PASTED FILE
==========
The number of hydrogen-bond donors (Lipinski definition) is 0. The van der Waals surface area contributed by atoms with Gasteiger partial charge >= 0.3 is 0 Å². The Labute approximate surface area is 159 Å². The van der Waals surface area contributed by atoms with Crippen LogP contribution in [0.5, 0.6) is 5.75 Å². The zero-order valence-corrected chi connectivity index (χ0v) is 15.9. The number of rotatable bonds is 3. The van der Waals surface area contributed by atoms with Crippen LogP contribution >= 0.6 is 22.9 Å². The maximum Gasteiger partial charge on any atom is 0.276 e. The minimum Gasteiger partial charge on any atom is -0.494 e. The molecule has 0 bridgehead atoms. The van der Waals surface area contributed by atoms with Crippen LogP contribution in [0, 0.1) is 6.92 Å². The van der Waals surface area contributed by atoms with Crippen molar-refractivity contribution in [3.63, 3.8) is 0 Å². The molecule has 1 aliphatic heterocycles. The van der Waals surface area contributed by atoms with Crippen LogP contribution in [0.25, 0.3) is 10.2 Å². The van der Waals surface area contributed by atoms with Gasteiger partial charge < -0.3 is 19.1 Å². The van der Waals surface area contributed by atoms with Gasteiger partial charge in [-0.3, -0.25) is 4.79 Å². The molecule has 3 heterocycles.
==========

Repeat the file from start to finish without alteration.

The number of hydrogen-bond donors (Lipinski definition) is 0. The van der Waals surface area contributed by atoms with Gasteiger partial charge >= 0.3 is 0 Å². The Labute approximate surface area is 159 Å². The van der Waals surface area contributed by atoms with Crippen LogP contribution in [0.5, 0.6) is 5.75 Å². The zero-order valence-corrected chi connectivity index (χ0v) is 15.9. The number of rotatable bonds is 3. The van der Waals surface area contributed by atoms with Crippen LogP contribution >= 0.6 is 22.9 Å². The maximum Gasteiger partial charge on any atom is 0.276 e. The minimum Gasteiger partial charge on any atom is -0.494 e. The molecule has 0 bridgehead atoms. The van der Waals surface area contributed by atoms with Crippen LogP contribution in [0, 0.1) is 6.92 Å². The van der Waals surface area contributed by atoms with Crippen molar-refractivity contribution in [3.63, 3.8) is 0 Å². The molecule has 1 aliphatic heterocycles. The van der Waals surface area contributed by atoms with Crippen LogP contribution in [0.25, 0.3) is 10.2 Å². The van der Waals surface area contributed by atoms with Gasteiger partial charge < -0.3 is 19.1 Å². The van der Waals surface area contributed by atoms with Gasteiger partial charge in [-0.3, -0.25) is 4.79 Å². The molecule has 3 heterocycles.